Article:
Monthly Archives: July 2004

Women See this One Color Differently

Women can see variations on red better than man can, according to this CNN bit, because women have double hits of a red-seeing gene. People are too casual about the outcome of genetics. The article reports this red-seeing gene as a fait accompli, and never once questions the causal, teleological relationship between a gene and its manifestation or itsexpression. The…

Cynthia Fuchs on Catwoman (2004)

The women on either side of the imaginary moral divide are both gorgeous and potent, both capable of cruel violence, and both dedicated to their own desires. And both understand themselves as victims of masculine oppression. The stakes of their conflict have to do with a derivative, Joker-style gimmick in the toxic makeup (as the deadmeat doctor who cooks up the cream puts it, “I can’t live with turning people into monsters”). Even the final showdown between Laurel and Catwoman is staged so they throw each other through giant images of beautiful models. Got it: the beauty industry is bad. But if it can help you look like Berry or Stone, or even better, pay you like it pays them, well, its faults might be intermittently overlooked.

Cynthia Fuchs’ review of Catwoman

To Chat – Merriam-Webster Online

Ok. I’m a geek. I really LOVE Merriam-Webster Online especially since I started listening to the little megaphone icons. Words are so COOL. *sigh* And the top ten favorite words. Too cool. I mean, I already know what defenestration and callipygian means and how they sound, but listening to them is just…fun. I did NOT know what causerie is, however.…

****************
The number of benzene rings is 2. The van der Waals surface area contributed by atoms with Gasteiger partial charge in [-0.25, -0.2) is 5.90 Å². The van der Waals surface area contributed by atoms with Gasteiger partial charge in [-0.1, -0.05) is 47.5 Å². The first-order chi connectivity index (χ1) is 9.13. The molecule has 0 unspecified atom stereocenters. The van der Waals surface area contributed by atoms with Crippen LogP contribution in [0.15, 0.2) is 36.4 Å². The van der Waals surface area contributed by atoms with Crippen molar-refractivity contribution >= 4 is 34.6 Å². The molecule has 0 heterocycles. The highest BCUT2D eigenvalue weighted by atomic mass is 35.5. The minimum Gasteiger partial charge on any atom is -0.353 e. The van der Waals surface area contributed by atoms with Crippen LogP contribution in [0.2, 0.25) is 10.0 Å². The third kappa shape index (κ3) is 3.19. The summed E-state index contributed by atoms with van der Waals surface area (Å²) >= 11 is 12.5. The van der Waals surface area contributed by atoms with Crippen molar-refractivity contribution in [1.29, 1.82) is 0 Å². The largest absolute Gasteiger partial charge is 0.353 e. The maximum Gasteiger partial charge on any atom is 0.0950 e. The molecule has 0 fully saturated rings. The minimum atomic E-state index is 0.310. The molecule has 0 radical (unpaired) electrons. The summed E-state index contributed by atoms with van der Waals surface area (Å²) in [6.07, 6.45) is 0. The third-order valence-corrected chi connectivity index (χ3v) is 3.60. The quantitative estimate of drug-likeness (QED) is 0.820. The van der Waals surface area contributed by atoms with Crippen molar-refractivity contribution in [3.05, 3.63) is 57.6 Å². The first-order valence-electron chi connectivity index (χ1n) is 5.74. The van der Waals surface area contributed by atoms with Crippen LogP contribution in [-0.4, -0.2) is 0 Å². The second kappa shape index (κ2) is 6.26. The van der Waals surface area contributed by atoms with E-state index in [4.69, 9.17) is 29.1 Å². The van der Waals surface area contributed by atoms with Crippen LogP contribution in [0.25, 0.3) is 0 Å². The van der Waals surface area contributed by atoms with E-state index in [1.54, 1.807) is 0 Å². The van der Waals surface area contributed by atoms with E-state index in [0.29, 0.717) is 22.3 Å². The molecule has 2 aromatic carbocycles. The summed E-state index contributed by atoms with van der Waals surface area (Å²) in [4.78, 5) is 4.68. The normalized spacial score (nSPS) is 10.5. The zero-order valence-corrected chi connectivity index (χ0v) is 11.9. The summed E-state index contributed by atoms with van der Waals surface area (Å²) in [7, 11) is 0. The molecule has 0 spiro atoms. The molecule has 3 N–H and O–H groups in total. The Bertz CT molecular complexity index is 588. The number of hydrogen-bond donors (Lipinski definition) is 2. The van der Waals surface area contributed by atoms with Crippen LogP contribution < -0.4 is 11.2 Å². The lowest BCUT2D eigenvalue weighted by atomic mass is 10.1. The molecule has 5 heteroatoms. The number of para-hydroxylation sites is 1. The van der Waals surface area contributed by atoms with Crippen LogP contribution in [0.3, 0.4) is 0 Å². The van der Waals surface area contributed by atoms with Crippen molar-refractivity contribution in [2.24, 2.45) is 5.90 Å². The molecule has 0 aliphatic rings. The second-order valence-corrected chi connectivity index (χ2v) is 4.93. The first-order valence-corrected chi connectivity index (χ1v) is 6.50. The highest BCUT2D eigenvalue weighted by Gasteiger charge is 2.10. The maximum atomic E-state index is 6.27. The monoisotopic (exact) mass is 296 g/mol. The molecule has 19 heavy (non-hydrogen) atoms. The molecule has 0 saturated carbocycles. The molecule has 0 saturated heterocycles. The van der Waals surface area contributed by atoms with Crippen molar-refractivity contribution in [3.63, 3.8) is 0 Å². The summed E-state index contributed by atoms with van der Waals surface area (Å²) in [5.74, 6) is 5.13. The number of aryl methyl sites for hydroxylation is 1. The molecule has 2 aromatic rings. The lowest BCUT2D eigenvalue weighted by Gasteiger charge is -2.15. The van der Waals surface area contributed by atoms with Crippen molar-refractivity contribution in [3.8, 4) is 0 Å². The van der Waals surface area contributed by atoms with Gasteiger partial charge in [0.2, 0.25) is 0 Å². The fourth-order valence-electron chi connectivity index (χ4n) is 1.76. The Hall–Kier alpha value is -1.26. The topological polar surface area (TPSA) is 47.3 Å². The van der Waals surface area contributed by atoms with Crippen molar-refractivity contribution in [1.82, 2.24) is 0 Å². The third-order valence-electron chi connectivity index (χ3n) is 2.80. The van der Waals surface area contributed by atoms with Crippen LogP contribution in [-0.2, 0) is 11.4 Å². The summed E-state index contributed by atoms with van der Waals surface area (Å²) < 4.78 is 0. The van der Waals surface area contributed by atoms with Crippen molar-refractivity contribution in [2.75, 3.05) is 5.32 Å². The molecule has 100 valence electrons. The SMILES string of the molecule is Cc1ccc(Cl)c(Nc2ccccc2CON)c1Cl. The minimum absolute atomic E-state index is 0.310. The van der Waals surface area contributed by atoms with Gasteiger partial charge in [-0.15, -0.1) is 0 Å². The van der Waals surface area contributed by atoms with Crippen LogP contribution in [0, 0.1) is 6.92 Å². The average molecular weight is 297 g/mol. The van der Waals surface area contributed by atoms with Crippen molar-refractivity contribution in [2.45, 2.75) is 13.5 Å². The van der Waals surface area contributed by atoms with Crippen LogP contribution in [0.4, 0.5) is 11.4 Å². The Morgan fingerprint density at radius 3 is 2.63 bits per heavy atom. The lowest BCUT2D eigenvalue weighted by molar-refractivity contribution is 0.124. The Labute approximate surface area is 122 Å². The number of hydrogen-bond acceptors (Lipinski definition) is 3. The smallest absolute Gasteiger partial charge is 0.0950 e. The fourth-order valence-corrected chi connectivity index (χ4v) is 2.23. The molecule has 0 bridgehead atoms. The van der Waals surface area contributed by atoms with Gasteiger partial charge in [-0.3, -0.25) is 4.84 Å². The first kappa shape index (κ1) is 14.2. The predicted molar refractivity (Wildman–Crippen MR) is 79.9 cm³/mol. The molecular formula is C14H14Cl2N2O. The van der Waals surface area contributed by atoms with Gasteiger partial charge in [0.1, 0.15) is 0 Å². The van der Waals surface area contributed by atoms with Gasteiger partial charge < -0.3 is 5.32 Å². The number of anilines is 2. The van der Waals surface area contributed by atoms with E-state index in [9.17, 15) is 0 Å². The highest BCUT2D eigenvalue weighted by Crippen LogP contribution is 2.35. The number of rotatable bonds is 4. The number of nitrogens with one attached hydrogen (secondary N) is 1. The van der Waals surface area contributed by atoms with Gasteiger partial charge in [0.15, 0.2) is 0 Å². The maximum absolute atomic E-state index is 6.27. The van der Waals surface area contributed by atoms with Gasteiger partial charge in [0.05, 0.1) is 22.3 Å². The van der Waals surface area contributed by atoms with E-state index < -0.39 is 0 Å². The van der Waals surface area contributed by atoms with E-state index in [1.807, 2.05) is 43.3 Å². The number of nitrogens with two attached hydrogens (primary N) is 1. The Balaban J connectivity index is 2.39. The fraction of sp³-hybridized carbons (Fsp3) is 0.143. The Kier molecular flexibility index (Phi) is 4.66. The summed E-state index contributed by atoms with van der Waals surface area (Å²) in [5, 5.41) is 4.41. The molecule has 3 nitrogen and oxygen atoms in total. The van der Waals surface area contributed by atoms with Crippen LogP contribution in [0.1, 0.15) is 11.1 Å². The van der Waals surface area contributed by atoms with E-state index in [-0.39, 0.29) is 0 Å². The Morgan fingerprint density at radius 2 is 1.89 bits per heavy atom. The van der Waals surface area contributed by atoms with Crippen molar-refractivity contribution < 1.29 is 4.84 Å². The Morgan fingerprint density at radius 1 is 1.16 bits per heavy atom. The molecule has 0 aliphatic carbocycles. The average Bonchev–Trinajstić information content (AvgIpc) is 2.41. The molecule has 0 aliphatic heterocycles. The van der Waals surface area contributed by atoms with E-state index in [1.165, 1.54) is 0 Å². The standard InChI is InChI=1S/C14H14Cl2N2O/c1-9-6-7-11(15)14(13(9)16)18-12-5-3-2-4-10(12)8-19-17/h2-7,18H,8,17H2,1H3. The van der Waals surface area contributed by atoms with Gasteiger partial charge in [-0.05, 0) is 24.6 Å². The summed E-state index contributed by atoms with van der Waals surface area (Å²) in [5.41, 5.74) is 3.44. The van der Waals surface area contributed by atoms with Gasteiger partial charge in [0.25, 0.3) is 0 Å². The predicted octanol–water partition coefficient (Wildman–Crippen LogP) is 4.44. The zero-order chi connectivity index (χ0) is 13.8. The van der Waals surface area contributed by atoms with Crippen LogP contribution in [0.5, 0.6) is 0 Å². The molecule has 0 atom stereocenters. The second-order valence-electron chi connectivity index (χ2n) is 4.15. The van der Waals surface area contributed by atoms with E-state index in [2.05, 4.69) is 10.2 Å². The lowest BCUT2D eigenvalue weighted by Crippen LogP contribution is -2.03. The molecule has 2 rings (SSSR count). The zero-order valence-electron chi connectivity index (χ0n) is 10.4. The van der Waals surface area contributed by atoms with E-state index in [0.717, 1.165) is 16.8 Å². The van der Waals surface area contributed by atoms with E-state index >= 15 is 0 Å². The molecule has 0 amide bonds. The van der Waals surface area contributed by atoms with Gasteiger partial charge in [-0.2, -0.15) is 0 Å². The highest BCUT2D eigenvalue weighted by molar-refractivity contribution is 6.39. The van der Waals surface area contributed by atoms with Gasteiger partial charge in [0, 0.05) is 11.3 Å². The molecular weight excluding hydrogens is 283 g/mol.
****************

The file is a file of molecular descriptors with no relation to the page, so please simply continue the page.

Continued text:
Badassss and Hip-Hop Leadership

From an interview with Mario van Peebles on the film Badasssss in Campus Circle: [Van Peebles] recalls a dinner party he had about five years ago with director friends, including John Singleton (Higher Learning), F. Gary Gray (The Italian Job) and Reggie Hudlin (House Party), during which they all reached the same conclusion: They were filmmakers who were being heavily…

The Days – Postmodern Television at its…

Hype around a new summer replacement show called The Days attracted me to the interesting storyline, so I watched the first twenty minutes of the show. Promoted as unique, edge, and unexplored, the show was disturbingly flat. The failure caused me to reflect on hyperbole, and its consequences for contemporary panic culture. Consider this review from Zap2It.com (A Tribune Media…

1001 Things to Do With Cling Peaches

It’s PEACH SEASON. A long time ago (1982 to be precise), I saw The Secret Policeman’s Other Ball,” which had a hysterical standup comic doing a spiel on “1001 things to do with cling peaches.” I remember laughing so hard that I spewed my coke. We’ve been bringing home peaches and nectarines and they are wonderful. July is the peak harvesting…

Into the Blogosphere by Laura Gurak

Into the Blogosphere is Laura Gurak’s new edited collection on Blogs. The subtitle is Rhetoric, Culture, and the Community of Weblogs. When blogging first started there was little written about it except to point to it as a new phenomenon. Now, there’s volumes. Check out Scholars Who Blog in the Chronicle of Higher Education. Blogs are supposed to provide a…

CD Obsolescence

CDs are obsolete. By the time I got my first CD player and my first CD, back in 1985, CDs were already obsolete. Now, if you think about that, that’s just about the dumbest lie ever I ever told you. In 1985, however, the third generation of CD players were on the market already, and CD-ROM drives were released. From…